When he walks into a room, “he doesn’t walk in, he explodes in.” She “rocks back and forth on her feet as if she can’t contain her energy as she’s talking to you.” And in an explosive, energetic feat of abstinence, they waited to fuck each other’s brains out until after they each told their spouses and kids that they were breaking the families up. This all from a New York Times vows piece about the marriage of Carol Anne Riddell and John Partilla, who first met in an Upper West Side pre-kindergarten class, and are now the objects of commenter ire from New York to San Francisco.
They were friends–even had joint family vacations and whatnot–until they finally met and declared their love at O’Connells pub on 107th and Broadway (“The bathrooms were gross and they didn’t have food,” wrote one CitySearch reviewer about the place, “so I have never stayed for very long.”)
What followed was typical in some ways–recrimination, doubt, divorce–except that the bride and groom decided it would be nice to contact the Times’ vows section to try to get a reporter on-hand to watch their nuptials in the Presidential Suite of the Mandarin Oriental.
The piece makes the case right at the top that this was simply a good connection with bad timing: “What happens when love comes at the wrong time?” is the first sentence.
I’d argue–even as someone whose marriage has survived multiple Upper West Side pre-kindergarten classes–that the timing actually makes perfect sense. Just around the time that your kids become school age, that’s the time that the future really flattens out in front of you. Your spouse is no longer any kind of mystery, as a partner or as a parent, and if you have turned into dynamic little powercareer buzzbunnies like these two, then you eyes might start to wander. You want your personal life to match the chaotic striving of your professional life? Then yes, make vows of undying love to your kids’ classmates’ parents (just find a nicer place than O’Connells, please).
So to all those people saying that this is an outrage: stuff it. Murder is an outrage. Tax cuts for billionaires and the failure of the DREAM Act are outrages. This, not so much. Marriages fall apart for lots of tiny, petty, horrid little reasons, and while I wouldn’t necessarily want to have a beer with these people, much less break up my family for them, they haven’t done anything particularly vile.
What’s sort of sad, actually, is that there’s no room in our society to really take the Brady Bunch to the next level. Why not, especially in the Upper West Side where group-living arrangements can help defray high real estate costs, just start living communally? I know a man in Berlin–let’s call him Martin (because that’s his name)–who went through exactly what Mr. Partilla did. He was with his kids (at a playground, not a school), and met a mom there. And, well, he liked that mom better than the one his kids already had.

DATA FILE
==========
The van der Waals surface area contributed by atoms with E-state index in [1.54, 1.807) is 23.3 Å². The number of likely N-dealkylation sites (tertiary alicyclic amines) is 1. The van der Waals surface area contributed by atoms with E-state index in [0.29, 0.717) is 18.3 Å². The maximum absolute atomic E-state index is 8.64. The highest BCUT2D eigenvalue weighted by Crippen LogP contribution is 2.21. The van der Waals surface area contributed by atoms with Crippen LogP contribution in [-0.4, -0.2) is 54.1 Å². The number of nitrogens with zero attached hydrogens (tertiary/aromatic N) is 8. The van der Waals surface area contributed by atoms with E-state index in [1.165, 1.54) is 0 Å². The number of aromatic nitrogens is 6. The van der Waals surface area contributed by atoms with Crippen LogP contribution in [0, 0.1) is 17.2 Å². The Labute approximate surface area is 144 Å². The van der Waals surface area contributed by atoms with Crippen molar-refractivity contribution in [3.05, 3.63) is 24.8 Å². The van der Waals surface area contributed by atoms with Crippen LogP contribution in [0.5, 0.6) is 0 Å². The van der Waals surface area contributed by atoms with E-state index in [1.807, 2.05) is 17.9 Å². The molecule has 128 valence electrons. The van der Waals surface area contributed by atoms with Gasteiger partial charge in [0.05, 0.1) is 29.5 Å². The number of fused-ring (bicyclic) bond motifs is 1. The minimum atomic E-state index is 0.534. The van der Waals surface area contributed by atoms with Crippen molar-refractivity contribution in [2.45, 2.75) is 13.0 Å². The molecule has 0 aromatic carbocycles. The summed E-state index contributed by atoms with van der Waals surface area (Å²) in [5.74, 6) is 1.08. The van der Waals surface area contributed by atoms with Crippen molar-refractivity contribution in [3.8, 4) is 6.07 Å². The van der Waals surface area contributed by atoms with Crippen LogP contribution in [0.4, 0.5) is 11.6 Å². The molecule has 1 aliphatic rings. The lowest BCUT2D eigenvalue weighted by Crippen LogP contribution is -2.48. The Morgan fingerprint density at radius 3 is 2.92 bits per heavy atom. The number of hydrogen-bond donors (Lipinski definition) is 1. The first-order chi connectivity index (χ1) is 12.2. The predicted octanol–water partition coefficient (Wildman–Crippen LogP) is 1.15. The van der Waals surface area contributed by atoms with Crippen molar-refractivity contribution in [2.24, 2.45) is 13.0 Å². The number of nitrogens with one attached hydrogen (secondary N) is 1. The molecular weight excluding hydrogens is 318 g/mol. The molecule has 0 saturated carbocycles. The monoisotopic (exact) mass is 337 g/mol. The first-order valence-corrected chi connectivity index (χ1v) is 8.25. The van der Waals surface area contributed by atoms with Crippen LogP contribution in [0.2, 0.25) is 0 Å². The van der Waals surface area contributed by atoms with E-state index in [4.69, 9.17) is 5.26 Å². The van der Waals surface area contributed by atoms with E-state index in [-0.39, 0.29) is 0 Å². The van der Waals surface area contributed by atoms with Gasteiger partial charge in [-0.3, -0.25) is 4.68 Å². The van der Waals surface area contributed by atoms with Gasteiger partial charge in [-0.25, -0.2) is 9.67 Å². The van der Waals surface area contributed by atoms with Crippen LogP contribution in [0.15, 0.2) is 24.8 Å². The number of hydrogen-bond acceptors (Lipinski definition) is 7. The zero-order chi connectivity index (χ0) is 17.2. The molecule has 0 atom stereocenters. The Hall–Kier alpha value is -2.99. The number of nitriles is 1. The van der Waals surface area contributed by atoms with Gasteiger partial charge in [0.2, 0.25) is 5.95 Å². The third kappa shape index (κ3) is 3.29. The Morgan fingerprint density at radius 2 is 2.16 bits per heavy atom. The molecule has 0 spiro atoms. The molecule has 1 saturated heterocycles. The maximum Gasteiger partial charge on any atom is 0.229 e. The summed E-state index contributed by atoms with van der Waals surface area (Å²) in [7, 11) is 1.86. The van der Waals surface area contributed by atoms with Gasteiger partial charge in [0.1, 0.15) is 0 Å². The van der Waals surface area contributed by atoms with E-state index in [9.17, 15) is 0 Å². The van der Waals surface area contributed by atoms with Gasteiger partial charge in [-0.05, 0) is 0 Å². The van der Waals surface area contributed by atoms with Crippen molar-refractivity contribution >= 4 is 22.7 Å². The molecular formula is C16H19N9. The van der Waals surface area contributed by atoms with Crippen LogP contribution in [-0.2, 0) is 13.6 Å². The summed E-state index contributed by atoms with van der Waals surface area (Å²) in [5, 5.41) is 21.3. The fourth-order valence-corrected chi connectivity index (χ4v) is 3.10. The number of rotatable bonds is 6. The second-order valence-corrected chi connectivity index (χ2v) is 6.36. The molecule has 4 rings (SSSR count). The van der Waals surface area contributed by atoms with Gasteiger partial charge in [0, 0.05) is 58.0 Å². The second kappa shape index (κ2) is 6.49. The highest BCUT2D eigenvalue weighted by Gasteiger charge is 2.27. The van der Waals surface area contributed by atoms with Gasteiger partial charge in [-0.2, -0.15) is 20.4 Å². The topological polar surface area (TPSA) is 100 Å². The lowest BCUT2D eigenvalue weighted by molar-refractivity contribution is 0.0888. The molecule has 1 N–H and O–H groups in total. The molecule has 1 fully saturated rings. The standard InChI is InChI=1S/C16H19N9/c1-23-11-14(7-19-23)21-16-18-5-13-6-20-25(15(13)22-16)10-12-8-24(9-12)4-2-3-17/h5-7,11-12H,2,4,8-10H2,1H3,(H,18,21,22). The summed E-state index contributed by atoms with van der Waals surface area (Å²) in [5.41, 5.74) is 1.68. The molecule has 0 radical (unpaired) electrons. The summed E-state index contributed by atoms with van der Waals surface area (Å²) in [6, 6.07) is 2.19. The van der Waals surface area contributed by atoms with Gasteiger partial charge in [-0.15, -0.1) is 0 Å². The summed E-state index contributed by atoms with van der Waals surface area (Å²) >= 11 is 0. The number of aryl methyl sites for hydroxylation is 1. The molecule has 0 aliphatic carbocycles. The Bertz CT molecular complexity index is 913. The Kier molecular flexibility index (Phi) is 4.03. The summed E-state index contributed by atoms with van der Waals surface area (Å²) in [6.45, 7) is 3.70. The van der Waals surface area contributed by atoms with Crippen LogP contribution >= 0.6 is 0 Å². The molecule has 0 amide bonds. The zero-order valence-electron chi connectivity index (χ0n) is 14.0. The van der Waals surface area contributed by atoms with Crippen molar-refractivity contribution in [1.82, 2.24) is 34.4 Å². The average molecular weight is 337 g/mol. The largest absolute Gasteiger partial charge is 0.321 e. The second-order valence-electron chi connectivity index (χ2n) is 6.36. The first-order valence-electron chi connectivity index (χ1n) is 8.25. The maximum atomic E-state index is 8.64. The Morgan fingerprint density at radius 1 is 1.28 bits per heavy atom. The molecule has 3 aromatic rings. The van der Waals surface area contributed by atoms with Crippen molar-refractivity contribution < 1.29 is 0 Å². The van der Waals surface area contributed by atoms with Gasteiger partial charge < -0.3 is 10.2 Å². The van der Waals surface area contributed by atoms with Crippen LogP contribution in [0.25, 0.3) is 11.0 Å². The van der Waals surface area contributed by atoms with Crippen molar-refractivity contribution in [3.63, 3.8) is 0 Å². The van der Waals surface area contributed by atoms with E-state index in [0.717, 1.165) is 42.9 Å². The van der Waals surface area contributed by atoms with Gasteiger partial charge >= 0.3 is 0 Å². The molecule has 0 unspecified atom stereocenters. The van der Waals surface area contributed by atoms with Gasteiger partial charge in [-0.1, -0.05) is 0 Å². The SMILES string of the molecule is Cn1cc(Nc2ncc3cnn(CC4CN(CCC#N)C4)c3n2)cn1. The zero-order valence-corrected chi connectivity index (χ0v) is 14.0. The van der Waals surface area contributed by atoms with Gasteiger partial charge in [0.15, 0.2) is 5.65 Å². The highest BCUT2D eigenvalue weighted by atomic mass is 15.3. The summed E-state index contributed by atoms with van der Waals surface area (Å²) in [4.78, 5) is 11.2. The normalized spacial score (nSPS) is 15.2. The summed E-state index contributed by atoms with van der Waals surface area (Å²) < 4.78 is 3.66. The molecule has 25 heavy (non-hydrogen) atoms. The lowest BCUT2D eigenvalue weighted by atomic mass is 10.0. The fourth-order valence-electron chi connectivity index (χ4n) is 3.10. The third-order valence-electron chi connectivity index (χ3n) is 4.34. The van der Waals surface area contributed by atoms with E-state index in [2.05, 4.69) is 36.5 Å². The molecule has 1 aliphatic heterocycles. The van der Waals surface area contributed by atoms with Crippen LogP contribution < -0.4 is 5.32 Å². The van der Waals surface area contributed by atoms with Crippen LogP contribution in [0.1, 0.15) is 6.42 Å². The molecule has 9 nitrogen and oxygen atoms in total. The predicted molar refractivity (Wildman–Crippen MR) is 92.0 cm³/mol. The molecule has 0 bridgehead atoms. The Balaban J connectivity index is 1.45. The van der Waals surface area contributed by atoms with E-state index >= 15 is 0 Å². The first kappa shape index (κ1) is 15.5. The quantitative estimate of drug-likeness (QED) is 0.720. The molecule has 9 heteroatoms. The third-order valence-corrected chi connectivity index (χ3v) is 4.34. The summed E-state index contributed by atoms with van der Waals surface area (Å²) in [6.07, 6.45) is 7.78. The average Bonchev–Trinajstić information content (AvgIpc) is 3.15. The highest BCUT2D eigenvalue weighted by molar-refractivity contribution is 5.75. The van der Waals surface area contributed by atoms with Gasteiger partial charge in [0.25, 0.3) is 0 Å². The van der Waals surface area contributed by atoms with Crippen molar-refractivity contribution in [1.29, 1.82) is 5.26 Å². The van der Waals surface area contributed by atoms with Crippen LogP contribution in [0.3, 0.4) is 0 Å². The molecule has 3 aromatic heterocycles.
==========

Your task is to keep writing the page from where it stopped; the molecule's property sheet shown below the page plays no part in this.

But here’s the genius part: this being Berlin, which still has touches of anarchy and post-Soviet neo-futurist alternatives, Martin didn’t want to settle for a bourgeois divorce-and-remarriage cycle. He just moved the new mom in with the old mom, and the new kids in with the old kids, and carried on in near-polygamist glory in a combined apartment in Mitte or thereabouts. The old mom, she must have felt quite strange/angry about it all, but apparently got over it: last I heard, she wanted to have yet another child with this Martin.
Anyhow, the problem with all that, from the Vows section’s point of view, is that there’s no ceremony. No presidential suite, no ceremony for a reporter to watch. Just a dude and his weird decisions and two women who, I guess, love him.
And that final point I will concede to that Partilla-haters. Why do all this in Vows? Publicizing it takes the whole thing from the level of justifying your own personal choices to, what, advocating that more people do it? New York Mag did a nice little takedown last year about the euphemized infidelity that litters the Vows section (unlike Partilla’s story, where infidelity was front and center). The real victims, of course, are the cuckolded. And Forbes’ Jeff Bercovici tracked down the unidentified cuckold in this story for a hugely satisfying interview. His name is Bob Ennis, he’s a media executive like his wife’s new husband, and he is pissed:
“The primary story here is not that interesting,” he says. “People lie and cheat and steal all the time. That’s a fact of life. But rarely does a national news organization give them an unverified megaphone to whitewash it.”
Although his ex-wife said she and her new husband volunteered to tell their story to the “Vows” column partly “for our kids’ sakes,” Ennis says he is angry primarily because of the effect he sees this episode having on those same kids. “You could easily try to brush this off as a kind of self-evidence, a self-serving act by a couple of narcissistic people who for whatever reason have a need to try to persuade people, except for the fact that there are lots of children involved,” he says. “These kids watch TV, they read newspapers a little bit and certainly they surf the internet.”
Also infuriating, from Ennis’ point of view, is the fact that one of the Times pictures (not the one we posted here) includes his daughter. “New York can still be a dangerous town for children of wealthy people,” he told Bercovici, at which point he once again lost my sympathy. Sigh.